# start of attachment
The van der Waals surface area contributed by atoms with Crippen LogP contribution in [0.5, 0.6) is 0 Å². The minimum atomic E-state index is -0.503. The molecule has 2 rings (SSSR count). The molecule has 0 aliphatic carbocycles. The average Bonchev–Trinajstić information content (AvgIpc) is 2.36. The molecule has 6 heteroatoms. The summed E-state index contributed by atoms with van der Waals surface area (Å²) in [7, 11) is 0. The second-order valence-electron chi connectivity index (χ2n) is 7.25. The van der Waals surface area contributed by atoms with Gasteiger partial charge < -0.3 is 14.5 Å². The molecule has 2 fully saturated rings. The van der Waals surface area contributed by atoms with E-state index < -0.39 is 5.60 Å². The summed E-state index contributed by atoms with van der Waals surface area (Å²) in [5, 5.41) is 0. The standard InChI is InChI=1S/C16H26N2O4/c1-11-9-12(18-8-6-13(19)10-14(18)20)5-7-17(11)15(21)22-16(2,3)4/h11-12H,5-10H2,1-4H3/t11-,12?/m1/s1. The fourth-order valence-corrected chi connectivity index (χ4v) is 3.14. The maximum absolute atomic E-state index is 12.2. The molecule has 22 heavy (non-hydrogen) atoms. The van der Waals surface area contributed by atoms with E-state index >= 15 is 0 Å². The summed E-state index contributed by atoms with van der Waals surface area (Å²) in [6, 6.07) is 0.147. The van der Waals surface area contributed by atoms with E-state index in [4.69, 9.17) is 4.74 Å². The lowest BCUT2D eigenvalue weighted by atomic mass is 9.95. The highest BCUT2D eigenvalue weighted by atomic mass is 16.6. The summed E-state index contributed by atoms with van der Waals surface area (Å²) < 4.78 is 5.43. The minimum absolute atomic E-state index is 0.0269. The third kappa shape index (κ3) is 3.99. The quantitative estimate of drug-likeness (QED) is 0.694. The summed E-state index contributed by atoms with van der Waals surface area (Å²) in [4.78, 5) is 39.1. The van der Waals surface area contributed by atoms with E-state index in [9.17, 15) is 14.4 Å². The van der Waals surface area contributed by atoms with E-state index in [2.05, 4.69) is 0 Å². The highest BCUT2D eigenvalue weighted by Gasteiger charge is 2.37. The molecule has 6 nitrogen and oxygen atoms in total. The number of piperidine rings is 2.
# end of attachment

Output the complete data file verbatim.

The van der Waals surface area contributed by atoms with Crippen LogP contribution in [0.5, 0.6) is 0 Å². The minimum atomic E-state index is -0.503. The molecule has 2 rings (SSSR count). The molecule has 0 aliphatic carbocycles. The average Bonchev–Trinajstić information content (AvgIpc) is 2.36. The molecule has 6 heteroatoms. The summed E-state index contributed by atoms with van der Waals surface area (Å²) in [7, 11) is 0. The second-order valence-electron chi connectivity index (χ2n) is 7.25. The van der Waals surface area contributed by atoms with Gasteiger partial charge < -0.3 is 14.5 Å². The molecule has 2 fully saturated rings. The van der Waals surface area contributed by atoms with E-state index < -0.39 is 5.60 Å². The summed E-state index contributed by atoms with van der Waals surface area (Å²) in [5, 5.41) is 0. The standard InChI is InChI=1S/C16H26N2O4/c1-11-9-12(18-8-6-13(19)10-14(18)20)5-7-17(11)15(21)22-16(2,3)4/h11-12H,5-10H2,1-4H3/t11-,12?/m1/s1. The fourth-order valence-corrected chi connectivity index (χ4v) is 3.14. The maximum absolute atomic E-state index is 12.2. The molecule has 22 heavy (non-hydrogen) atoms. The van der Waals surface area contributed by atoms with E-state index >= 15 is 0 Å². The summed E-state index contributed by atoms with van der Waals surface area (Å²) in [6, 6.07) is 0.147. The van der Waals surface area contributed by atoms with E-state index in [4.69, 9.17) is 4.74 Å². The lowest BCUT2D eigenvalue weighted by atomic mass is 9.95. The highest BCUT2D eigenvalue weighted by atomic mass is 16.6. The summed E-state index contributed by atoms with van der Waals surface area (Å²) < 4.78 is 5.43. The minimum absolute atomic E-state index is 0.0269. The third kappa shape index (κ3) is 3.99. The quantitative estimate of drug-likeness (QED) is 0.694. The summed E-state index contributed by atoms with van der Waals surface area (Å²) in [4.78, 5) is 39.1. The van der Waals surface area contributed by atoms with E-state index in [9.17, 15) is 14.4 Å². The van der Waals surface area contributed by atoms with E-state index in [2.05, 4.69) is 0 Å². The highest BCUT2D eigenvalue weighted by Gasteiger charge is 2.37. The molecule has 6 nitrogen and oxygen atoms in total. The number of piperidine rings is 2.